This is an archived article.

June 15, 1998

New use of an old drug may help patients with serious head injuries

University of Washington (UW) physicians based at Harborview Medical
Center are evaluating the use of magnesium sulfate in preventing the
negative effects generally associated with severe head injuries. The study
is being conducted under the leadership of Dr. H. Richard Winn, UW
professor and chairman of neurological surgery.

A small Pennsylvania study has already demonstrated that, if administered
soon after head injury, 47 percent of patients given magnesium sulfate had
a good recovery as opposed to 23 percent in a group that received placebo
(inactive medication), according to Dr. Nancy Temkin, UW associate
professor of neurological surgery and biostatistics.

“There are indications that this very common, low-risk drug has the
potential of improving functioning as well as for preventing epilepsy
better than the anti-convulsants typically prescribed for individuals with
severe head injuries,” says Temkin.

Magnesium sulfate is a common compound that has been prescribed since the
1930s to prevent seizures in pregnant women with high blood pressure. In
head injuries, especially those occurring when the head is shaken
violently in a whiplash-like motion, the cells pull apart and are damaged,
resulting in cell death. The body’s reaction to this sort of injury
includes swelling, increased pressure on the brain and decreased oxygen
levels, which generally results in permanent disability, Temkin explains.
Magnesium sulfate appears to lessen this damage and prevent some seizures
associated with brain injury.

Side effects with magnesium sulfate are minimal. Studies have shown that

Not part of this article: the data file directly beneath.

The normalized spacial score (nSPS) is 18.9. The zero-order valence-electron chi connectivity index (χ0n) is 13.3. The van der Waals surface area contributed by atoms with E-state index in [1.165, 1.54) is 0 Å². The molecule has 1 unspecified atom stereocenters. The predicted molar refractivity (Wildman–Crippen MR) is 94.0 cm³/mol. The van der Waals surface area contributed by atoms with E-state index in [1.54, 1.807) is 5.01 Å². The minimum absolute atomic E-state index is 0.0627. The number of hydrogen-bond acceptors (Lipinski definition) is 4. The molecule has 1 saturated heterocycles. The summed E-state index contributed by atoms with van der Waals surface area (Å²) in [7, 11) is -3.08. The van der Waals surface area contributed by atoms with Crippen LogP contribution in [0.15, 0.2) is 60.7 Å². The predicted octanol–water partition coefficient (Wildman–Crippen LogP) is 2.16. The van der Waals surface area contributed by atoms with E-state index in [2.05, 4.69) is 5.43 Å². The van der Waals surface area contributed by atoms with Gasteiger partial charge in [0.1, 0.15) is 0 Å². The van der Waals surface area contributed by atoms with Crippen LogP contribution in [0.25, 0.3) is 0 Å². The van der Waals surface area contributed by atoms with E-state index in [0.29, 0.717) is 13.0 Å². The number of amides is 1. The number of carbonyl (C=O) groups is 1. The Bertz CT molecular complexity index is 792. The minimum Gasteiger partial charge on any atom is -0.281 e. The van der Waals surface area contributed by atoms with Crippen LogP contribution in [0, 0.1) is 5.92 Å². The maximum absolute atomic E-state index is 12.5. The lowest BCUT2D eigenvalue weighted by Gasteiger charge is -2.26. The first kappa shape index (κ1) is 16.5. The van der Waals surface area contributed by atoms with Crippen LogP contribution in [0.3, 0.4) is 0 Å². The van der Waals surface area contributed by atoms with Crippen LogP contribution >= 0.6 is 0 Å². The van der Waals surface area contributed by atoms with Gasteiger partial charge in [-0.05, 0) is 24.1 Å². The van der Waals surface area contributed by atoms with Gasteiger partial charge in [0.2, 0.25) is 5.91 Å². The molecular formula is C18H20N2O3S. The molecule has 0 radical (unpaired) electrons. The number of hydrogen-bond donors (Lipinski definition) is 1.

there may be a very small drop in blood pressure as well as a drop in
calcium levels, but there are no other significant health effects.

“This drug is only effective if given as soon as possible after a head
injury, probably no more than eight hours later,” says Temkin. “Since
almost all our patients are unconscious when they arrive and family
members are not always readily available, we want to be able to administer
this drug without consent if the patients family cant be reached quickly.”

Several individuals with severe head injuries have already received
magnesium sulfate, and the results have been very encouraging. “We had a
19-year-old who was thrown from a truck who we all feared was going to be
permanently disabled from his head injury,” says Pam Nelson, research
nurse. “We have seen this type of injury hundreds of times and the victim
usually winds up in a nursing home if he survives. The young man we
treated with magnesium sulfate is now driving and working. His speech and
some of his fine motor skills have been affected, but his recovery is
unusually good.”

Investigators at Harborview have obtained funding from the National
Institutes of Health to perform a 400-patient clinical trial to determine
whether magnesium sulfate lives up to the promise suggested by individual
cases and the small Pennsylvania study. Patients will be given either
magnesium sulfate or a placebo in addition to standard treatment for head
injury.

Researchers are now seeking permission from the federal government to
enroll patients with serious injury without obtaining prior informed
consent if family members cannot be located quickly. Researchers believe
that the potential benefits of administering this drug outweigh the risk
of the minimal side effects. Investigators invite public comment on
enrolling patients without consent for this study. To comment, call (206)
521-1868, or write: Dr. Nancy Temkin, Harborview Medical Center, Box
359924, 325 Ninth Avenue, Seattle, WA 98104.